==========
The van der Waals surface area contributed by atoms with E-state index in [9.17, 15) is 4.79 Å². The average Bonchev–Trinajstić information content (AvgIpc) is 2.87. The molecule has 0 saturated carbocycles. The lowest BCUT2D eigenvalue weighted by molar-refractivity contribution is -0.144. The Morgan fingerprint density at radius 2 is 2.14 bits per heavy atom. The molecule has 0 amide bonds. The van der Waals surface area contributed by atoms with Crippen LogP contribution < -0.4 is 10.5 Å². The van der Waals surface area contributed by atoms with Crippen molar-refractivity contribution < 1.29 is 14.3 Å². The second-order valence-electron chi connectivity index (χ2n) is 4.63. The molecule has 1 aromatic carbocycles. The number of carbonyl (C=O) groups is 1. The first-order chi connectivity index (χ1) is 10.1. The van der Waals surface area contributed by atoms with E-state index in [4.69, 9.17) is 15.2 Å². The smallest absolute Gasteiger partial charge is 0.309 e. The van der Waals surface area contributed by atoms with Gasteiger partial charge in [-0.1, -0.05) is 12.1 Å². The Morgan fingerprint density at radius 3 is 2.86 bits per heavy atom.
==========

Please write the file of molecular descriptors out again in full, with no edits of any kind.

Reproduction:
The van der Waals surface area contributed by atoms with E-state index in [9.17, 15) is 4.79 Å². The average Bonchev–Trinajstić information content (AvgIpc) is 2.87. The molecule has 0 saturated carbocycles. The lowest BCUT2D eigenvalue weighted by molar-refractivity contribution is -0.144. The Morgan fingerprint density at radius 2 is 2.14 bits per heavy atom. The molecule has 0 amide bonds. The van der Waals surface area contributed by atoms with Crippen LogP contribution < -0.4 is 10.5 Å². The van der Waals surface area contributed by atoms with Crippen molar-refractivity contribution < 1.29 is 14.3 Å². The second-order valence-electron chi connectivity index (χ2n) is 4.63. The molecule has 1 aromatic carbocycles. The number of carbonyl (C=O) groups is 1. The first-order chi connectivity index (χ1) is 10.1. The van der Waals surface area contributed by atoms with E-state index in [4.69, 9.17) is 15.2 Å². The smallest absolute Gasteiger partial charge is 0.309 e. The van der Waals surface area contributed by atoms with Gasteiger partial charge in [-0.1, -0.05) is 12.1 Å². The Morgan fingerprint density at radius 3 is 2.86 bits per heavy atom.